The flamethrower was also hampered by injuries last year, as Zumaya appeared in just 28 games after surgery on his right middle finger. After missing more than three months, he finished 2-3 with a 4.28 ERA out of the Tigers bullpen.
"To hear that [radar speed] was real nice," a smiling Zumaya said, adding that he did not try to force his velocity. "I try not to look at the radar gun back there. I was just trying to throw strikes and get a feel for the mound.
"It's been almost a year since I've thrown off a mound with my finger situation and the shoulder. Other than that, it was just a matter of getting my legs adjusted to the mound and driving off like I usually do."
In his final extended spring outing on Saturday, Zumaya's fastball topped out around 97 mph, but was more often around 95. Although the Flying Tigers' radar may be several mph off, Zumaya's fastball was still humming enough to average 99 and stun Sarasota batters in the game's seventh and eighth innings.
After going 0-2 to his leadoff batter, Zumaya gave up a double down the right-field line -- the lone hit he allowed -- before retiring the side with a strikeout and a pair of groundouts in the seventh inning. Zumaya faced seven total batters, issuing one walk in the eighth inning.
Zumaya admitted that he didn't think extended spring work helped get him "game ready" and was relieved to receive the assignment to join Lakeland.
"It went pretty well today," he said. "So let's hope the next outing is just like it."
Tigers manager Jim Leyland said over the weekend that Zumaya would at least begin his assignment with the Flying Tigers, but could soon make the move up to Triple-A Toledo. If all goes well, the right-hander could rejoin the Major League club sometime this month.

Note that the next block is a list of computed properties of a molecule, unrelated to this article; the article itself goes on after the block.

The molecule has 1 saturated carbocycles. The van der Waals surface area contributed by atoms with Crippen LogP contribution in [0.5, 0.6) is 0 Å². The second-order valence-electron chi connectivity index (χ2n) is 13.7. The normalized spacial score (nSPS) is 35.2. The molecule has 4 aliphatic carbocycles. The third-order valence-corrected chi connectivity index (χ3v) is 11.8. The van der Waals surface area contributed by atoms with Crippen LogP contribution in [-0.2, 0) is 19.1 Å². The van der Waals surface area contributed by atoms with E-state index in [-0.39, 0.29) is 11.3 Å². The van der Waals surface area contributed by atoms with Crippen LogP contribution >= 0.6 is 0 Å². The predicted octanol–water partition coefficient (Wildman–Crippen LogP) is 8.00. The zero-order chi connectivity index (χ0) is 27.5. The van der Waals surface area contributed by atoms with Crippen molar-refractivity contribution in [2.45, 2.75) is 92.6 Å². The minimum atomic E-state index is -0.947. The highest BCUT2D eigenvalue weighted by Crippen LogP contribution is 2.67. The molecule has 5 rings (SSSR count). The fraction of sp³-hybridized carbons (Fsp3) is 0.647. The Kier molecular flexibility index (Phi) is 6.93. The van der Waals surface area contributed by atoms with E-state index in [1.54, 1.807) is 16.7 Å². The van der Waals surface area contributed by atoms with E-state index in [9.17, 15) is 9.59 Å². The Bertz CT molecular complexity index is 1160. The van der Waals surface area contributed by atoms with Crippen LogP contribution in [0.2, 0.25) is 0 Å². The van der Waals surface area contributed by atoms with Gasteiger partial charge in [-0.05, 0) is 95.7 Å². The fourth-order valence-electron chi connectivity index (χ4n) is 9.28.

For now, Zumaya said he has "no idea" of his future timetable, adding that he doesn't even receive specific pitching assignments until that day. He was, however, pleased with all of his pitches on Tuesday night, including his changeup, which Zumaya said he has been focused on improving all season.
Although doctors originally expected Zumaya back no sooner than the All-Star break, there is no case history for the procedure he underwent among pitchers, making the timetable more of a rough estimate.
"This injury, it took a lot out of me," Zumaya said. "I've been told by everybody, 'Don't rush back. Don't rush back, take your time,' and that's what I've been doing. And obviously I'm way [further] back then expected, but I've been following what I've had to do, and it's been working.
"A lot of people told me I probably wouldn't be able to go out and do what I did tonight. So I'm pretty pumped to be able and go back and be one of the guys."